The Government has yet to finalise the wording of possible amendments to the Constitution which might be proposed in the context of an overall agreement. No specific texts have yet been tabled for discussion in the negotiations. We have consistently made it clear, however, that any amendments will be consistent with the various commitments and undertakings made by us in the Joint Declaration and Framework Document.

We have also made it clear that we will only be prepared to propose amendments in the context of a balanced and comprehensive overall agreement which brings about fundamental change and a new beginning in all our relationships. It is first the Oireachtas and then, decisively, the people who will decide whether to approve any proposals we may make. The Government will offer amendments to the Constitution in appropriate circumstances and the people will then decide.

When is the Government likely to complete its consideration of the proposed wording? Is it proposed to change the wording of Articles 2 and 3 of the Constitution? When are the Government's proposals likely to be presented to the Houses of the Oireachtas?

We are working on the twenty-eighth or twenty-ninth draft of the proposed amendment. The Taoiseach has given an undertaking to consult with the leaders of the Opposition parties when the final draft is available. It is intended to amend Articles 2 and 3 of the Constitution. The ratification Article, Article 29, would also require to be amended. People outside the family of Fianna Fáil are equally concerned about Articles 2 and 3 of the Constitution. The House will be kept informed. More particularly, the leaders of the main political parties will be contacted when the draft has been finalised.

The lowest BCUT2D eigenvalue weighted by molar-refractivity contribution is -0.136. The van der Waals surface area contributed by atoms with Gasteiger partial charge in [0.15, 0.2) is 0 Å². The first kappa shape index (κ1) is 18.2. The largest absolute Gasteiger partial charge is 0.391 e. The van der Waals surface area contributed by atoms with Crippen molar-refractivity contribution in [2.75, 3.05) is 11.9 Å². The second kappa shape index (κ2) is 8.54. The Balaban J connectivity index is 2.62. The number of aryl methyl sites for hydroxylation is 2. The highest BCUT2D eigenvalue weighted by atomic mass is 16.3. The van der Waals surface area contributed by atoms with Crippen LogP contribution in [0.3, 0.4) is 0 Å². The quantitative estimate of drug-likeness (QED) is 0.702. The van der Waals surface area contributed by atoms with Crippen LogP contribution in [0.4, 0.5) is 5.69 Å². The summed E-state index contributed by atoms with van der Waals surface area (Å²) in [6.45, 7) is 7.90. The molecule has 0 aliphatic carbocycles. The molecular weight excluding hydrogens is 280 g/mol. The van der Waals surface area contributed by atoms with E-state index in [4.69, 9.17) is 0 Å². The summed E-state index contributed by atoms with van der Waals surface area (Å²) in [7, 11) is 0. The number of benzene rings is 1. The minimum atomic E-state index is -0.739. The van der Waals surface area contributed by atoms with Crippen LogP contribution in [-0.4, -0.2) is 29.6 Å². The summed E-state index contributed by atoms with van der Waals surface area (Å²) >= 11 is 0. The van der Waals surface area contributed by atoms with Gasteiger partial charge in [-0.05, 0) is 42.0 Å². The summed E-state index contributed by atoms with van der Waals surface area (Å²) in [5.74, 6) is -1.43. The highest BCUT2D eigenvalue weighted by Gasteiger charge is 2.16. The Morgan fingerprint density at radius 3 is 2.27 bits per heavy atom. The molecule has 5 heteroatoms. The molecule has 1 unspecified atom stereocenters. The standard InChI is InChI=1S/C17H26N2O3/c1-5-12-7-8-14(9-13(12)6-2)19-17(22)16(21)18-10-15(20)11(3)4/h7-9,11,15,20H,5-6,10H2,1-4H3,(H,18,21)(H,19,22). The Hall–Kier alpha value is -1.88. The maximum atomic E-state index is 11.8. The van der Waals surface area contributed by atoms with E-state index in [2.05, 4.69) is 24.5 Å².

I join Deputy Mitchell in wishing the Minister every success in the crucial discussions that will take place in the immediate future. Will the wording of the proposed changes to Articles 2 and 3 be put to the people in a referendum on 22 May as soon as overall agreement is reached?

I thank the Deputy for her kind remarks. I welcome her to the House and wish her a long stay although I am not sure a stay as long as my own would be helpful.

I assure the Deputy that the date of the referendum has not yet been decided. It has been suggested that the referendum on the Treaty of Amsterdam should be held at the same time as the proposed referendum on the Constitution in the event of a satisfactory conclusion to negotiations on Thursday next. I am subject to the collective decision of Government, but I would like to see both referenda being held on separate days. The Treaty of Amsterdam is complex and complicated and I do not think it would do justice to what we seek to achieve to add further complex and complicated issues.